My right hon. Friend the Secretary of State and I have regular discussions with ministerial colleagues at Her Majesty’s Treasury and the Department for Work and Pensions, including on that very important issue. We shall continue to take a keen interest in the restructuring and its impact on Wales.
My hon. Friend will be aware that Treasury colleagues undertook to have discussions not only with colleagues in other Departments, but with the Welsh Assembly Government, to try to safeguard HMRC jobs and services in west Wales. What progress has been made, and can he report to the House on the matter?
I thank my hon. Friend for raising that vital issue. Wales Office Ministers have suggested options—co-location, for example—in meetings and in correspondence with the Financial Secretary to the Treasury and others; we have also raised the matter with the First Minister. WAG officials have discussed the option of co-locating offices with HMRC officials, but opportunities for co-location are limited, because HMRC is focused on achieving cost savings and is not taking on new premises. However, co-location may well be a possibility where a building housing an inquiry centre is given up and an alternative building has to be found nearby. I pay tribute to the work that my hon. Friend and others have done to raise this important matter and push the case forward.
May I, through the Under-Secretary of State, add my welcome to the Secretary of State on his return to the Front Bench? He did a lot of sterling work in the north of Ireland, and I am sure that he will do the same for Wales.
The answer that the Under-Secretary of State gave is not good enough in the light of the concern felt across the House. Twenty-eight of the 33 DWP offices to close in Wales are within the objective 1 area, as are 550 of the 750 jobs to disappear from the HMRC sector. More must be done—not tinkering with buildings, but acting to secure those jobs.
Once again, the hon. Gentleman raises an important point, which is worth putting in context—Wales has now received more than 2,700 posts as part of the Government relocation—but the issue of substance that he raised is important. We understand that the review process is now complete for the Wales urban centres of Cardiff and Swansea, and that last week HMRC told staff that its decision would be announced this Friday. He will understand that I cannot pre-empt the announcement of that decision, but we are all looking forward to hearing it and seeing how it will affect all parts of Wales.
My hon. Friend will be aware that his office has been dealing with the matter for the past 12 months. One of the key issues has been the principle of co-location and joined-up government. The Treasury needs further pressure to consider seriously co-location and joined-up government with other Departments, including Welsh Assembly Departments, as well as with the NHS and even the private sector, so that we can secure those very important jobs, particularly in the area covered by the west Wales and the valleys conversion fund.
My hon. Friend reiterates the case that he and others have been advancing for some time. I am grateful to him for mentioning the role played by the Wales Office in raising the issue of co-location. We await with interest the announcement on Friday, and I know that he and others will continue to press their case hard for the effective use of co-location as part of the strategy.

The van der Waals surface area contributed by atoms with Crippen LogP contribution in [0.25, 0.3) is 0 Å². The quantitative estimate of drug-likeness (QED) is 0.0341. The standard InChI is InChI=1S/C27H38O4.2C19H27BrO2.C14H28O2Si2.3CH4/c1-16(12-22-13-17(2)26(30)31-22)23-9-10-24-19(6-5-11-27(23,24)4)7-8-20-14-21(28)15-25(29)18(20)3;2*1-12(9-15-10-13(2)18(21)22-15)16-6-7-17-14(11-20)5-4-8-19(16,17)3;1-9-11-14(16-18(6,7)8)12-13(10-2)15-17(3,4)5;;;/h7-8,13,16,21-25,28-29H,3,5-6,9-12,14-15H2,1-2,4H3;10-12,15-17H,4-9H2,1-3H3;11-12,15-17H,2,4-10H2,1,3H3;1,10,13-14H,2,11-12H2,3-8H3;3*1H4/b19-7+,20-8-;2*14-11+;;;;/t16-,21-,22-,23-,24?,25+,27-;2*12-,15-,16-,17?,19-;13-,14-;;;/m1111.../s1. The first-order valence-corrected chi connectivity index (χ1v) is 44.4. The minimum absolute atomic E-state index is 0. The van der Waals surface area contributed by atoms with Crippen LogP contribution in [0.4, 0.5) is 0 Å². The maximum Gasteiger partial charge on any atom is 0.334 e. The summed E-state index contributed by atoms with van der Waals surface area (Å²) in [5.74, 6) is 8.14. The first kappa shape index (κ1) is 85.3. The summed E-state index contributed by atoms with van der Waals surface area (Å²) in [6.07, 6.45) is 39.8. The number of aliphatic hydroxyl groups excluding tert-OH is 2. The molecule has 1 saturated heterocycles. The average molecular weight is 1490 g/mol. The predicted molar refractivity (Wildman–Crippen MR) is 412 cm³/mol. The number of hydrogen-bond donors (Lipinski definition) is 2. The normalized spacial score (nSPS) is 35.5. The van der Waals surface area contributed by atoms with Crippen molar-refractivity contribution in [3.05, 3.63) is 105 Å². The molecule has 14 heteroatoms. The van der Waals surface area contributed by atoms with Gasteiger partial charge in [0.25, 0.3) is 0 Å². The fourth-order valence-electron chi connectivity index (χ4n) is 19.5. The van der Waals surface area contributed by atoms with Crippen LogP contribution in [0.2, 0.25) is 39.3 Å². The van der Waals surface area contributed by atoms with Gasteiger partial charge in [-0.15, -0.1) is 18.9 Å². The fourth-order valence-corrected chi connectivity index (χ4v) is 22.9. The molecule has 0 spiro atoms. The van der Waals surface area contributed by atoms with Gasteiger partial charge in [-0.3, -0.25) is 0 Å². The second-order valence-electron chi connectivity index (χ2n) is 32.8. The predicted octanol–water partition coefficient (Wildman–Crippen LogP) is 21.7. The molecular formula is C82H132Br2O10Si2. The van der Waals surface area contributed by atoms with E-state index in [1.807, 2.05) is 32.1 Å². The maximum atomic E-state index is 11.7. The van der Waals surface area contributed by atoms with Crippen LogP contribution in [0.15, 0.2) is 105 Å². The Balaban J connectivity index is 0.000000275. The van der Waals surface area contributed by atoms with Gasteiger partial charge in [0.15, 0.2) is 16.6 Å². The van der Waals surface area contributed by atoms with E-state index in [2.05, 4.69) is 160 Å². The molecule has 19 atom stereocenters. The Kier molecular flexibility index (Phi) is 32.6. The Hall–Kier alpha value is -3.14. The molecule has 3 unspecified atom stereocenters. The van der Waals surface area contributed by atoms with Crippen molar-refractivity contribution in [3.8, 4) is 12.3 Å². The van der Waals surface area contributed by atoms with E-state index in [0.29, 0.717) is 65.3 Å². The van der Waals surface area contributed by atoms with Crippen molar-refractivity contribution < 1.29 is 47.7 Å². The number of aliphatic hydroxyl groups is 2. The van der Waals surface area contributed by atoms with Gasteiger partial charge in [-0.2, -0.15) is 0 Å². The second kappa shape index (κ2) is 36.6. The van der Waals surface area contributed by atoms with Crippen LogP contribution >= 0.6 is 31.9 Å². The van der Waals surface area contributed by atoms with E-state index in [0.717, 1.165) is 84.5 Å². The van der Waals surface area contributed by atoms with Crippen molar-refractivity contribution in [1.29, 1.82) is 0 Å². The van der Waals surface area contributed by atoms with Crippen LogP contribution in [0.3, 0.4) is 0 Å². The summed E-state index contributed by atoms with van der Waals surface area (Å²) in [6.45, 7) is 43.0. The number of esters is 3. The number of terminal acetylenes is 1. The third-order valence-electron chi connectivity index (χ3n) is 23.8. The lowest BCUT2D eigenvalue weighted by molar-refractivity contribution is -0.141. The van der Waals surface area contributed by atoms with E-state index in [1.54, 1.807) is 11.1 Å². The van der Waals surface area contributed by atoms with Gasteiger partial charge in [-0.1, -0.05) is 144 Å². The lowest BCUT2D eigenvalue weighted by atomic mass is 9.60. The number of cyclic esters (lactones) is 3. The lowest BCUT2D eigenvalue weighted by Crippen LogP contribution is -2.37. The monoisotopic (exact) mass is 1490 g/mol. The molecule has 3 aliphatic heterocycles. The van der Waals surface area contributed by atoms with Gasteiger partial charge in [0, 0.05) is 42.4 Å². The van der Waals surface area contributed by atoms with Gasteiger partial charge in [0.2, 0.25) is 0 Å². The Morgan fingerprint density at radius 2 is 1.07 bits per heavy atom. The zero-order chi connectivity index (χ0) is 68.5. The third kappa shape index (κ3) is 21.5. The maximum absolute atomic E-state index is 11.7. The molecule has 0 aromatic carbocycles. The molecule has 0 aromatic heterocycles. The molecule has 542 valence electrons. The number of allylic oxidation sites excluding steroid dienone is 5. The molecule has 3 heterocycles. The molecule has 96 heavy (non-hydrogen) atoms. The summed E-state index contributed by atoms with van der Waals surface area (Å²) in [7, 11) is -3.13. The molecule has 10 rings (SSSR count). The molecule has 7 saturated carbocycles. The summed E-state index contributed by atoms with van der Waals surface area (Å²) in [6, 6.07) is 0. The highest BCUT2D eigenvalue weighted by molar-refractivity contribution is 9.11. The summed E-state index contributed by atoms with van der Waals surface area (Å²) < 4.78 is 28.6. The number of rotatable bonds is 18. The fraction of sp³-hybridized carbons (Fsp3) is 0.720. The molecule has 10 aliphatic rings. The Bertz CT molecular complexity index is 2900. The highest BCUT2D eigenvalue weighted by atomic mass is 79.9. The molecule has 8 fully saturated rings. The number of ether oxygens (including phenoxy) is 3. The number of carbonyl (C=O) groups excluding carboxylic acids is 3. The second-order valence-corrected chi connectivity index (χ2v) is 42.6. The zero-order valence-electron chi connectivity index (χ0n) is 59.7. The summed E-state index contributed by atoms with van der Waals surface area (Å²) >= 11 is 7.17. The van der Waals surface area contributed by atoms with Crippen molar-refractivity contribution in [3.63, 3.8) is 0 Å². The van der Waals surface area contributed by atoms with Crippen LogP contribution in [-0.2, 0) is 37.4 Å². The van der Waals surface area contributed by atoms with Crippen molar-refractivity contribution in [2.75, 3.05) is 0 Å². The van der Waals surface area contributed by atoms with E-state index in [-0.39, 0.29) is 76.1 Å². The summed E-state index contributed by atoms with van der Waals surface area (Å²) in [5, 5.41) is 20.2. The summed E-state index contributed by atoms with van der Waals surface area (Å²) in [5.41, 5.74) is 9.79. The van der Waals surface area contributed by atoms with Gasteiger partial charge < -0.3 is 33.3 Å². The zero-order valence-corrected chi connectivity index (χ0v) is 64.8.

The Minister will be aware that the issue has been dragging on for almost 18 months. Is he aware of the impact that that is having on staff at HMRC offices— [Interruption.]
Order. The noise level is too high. There should not be conversations. [Interruption.] That goes for Members on the Labour Benches as well.
I am grateful, Mr. Speaker.
Is the Minister aware of the enormous and unacceptable uncertainty facing staff at HMRC offices such as the one in Haverfordwest, which employs 60 people, and the impact that that uncertainty is having on the morale of the HMRC work force, who provide a vital front-line service? When will staff find out whether they will be made redundant, or whether they might be offered a relocation package or work elsewhere? The uncertainty faced by people in my constituency is the most worrying thing for them at the moment.
The hon. Gentleman rightly says that one of the biggest issues at the moment is the uncertainty of people looking at their futures in HMRC. I agree. Any process of reform such as this brings uncertainty, but as I said in response to previous questions, we hope for some conclusion in the announcement on Friday, to which we look forward with interest. He is absolutely right to say that people want to know where they stand as a result of the consultation.
The Secretary of State has spoken eloquently and wisely on these matters in the Welsh Grand Committee, but will the Minister deal with the inconsistency of an objective 1 area losing jobs on such a scale? We are asking for highly paid, highly skilled jobs, but HMRC offices such as the one in Aberystwyth could be reduced to a rump of only three employees. Will he ensure that the outcome of any discussions and the report on Cardiff and Swansea will not prejudice the case of rural tax offices in west Wales, not least because relocation means very little to people in Aberystwyth, Haverfordwest and similar places?
Again, the hon. Gentleman, along with many other hon. Members, has highlighted the importance of the issue right across Wales, not only in west Wales and the valleys, but in the north, south, east and west. I cannot pre-empt Friday’s announcement, but the points that he and others have made have been noted and fed into the consultation. We look forward with great interest to the result.